Somewhere along the way, Alan Graham realized that for less than $5,000, he could purchase a used RV that would allow a formerly homeless individual to get off the street. So he bought one. Then another. Then another.

"I began to dream," he says, "about building an RV park on steroids."

Alan Graham's dream became a reality three years ago when Community First Village opened its first phase, a 27-acre master-planned community that now provides affordable, permanent RV and micro-home housing to 170 men and women who are coming out of chronic homelessness. Last fall, Community First also broke ground on an adjacent second phase that will add 24 more acres and allow the full campus to house up to 500 people -- roughly 40 percent of Austin's chronically homeless population.

"In a normal neighborhood, nobody knows what's happening in your neighbor's house," Alan Graham says. "In this neighborhood, it's not hidden. We know everybody battling addiction, we know everybody with a mental health problem. That makes this a very special place, because now you can reach out and help."

But those who enter the neighborhood -- which is funded by donations from corporations, churches, organizations, families and individuals -- quickly learn that this is not a stereotypical homeless camp. To stroll the grounds is to discover a place brimming with life, from the baby goats that teeter across the sprawling farm to the juniper that blooms in the garden and is used in the homemade soap that's sold in the community market. The village was designed to include everything residents could want, including a salon and barbershop, a medical clinic, an addiction treatment center, a mechanic, a dog park, a ceramics studio, a blacksmith shop, a wood shop, an outdoor movie theater donated by Alamo Drafthouse and a food truck popular for its juicy burgers.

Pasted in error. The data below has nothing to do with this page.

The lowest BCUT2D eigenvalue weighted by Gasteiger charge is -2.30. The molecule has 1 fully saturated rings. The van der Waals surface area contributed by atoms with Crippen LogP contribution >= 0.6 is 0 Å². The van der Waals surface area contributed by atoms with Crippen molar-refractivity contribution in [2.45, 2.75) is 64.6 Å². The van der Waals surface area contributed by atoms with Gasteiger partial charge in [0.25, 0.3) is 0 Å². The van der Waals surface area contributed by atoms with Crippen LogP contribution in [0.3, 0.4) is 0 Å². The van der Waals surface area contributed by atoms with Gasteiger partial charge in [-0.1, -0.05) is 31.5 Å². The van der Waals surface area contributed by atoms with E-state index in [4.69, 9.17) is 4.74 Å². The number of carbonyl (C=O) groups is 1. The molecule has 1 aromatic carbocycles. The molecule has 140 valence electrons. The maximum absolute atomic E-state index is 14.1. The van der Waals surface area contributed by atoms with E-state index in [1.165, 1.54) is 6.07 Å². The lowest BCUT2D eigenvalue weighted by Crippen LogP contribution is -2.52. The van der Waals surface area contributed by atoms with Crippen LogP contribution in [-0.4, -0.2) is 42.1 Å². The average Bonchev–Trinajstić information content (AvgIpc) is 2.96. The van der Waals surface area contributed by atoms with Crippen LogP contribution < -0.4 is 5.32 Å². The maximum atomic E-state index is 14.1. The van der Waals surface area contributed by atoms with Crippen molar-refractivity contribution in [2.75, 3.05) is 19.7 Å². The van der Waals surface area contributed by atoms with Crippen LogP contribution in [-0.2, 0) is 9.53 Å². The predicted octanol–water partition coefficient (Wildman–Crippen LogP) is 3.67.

Because all Community First Village residents must pay rent, many earn their wages working on-site, from cleaning bathrooms to creating art to sell. Many times, residents find themselves teaching their newly acquired skills to volunteers who frequent the grounds.

"Our neighbors, they are so often on the receiving end of someone's generosity or someone's gift, and for them to have the opportunity to be the givers, to be the teachers, that's huge. It's empowering," said Taylor Graham, Community First Village stewardship director and Alan and Tricia Graham's daughter. "Almost all of our volunteer experiences are meant to partner you in some way alongside those who have found themselves homeless."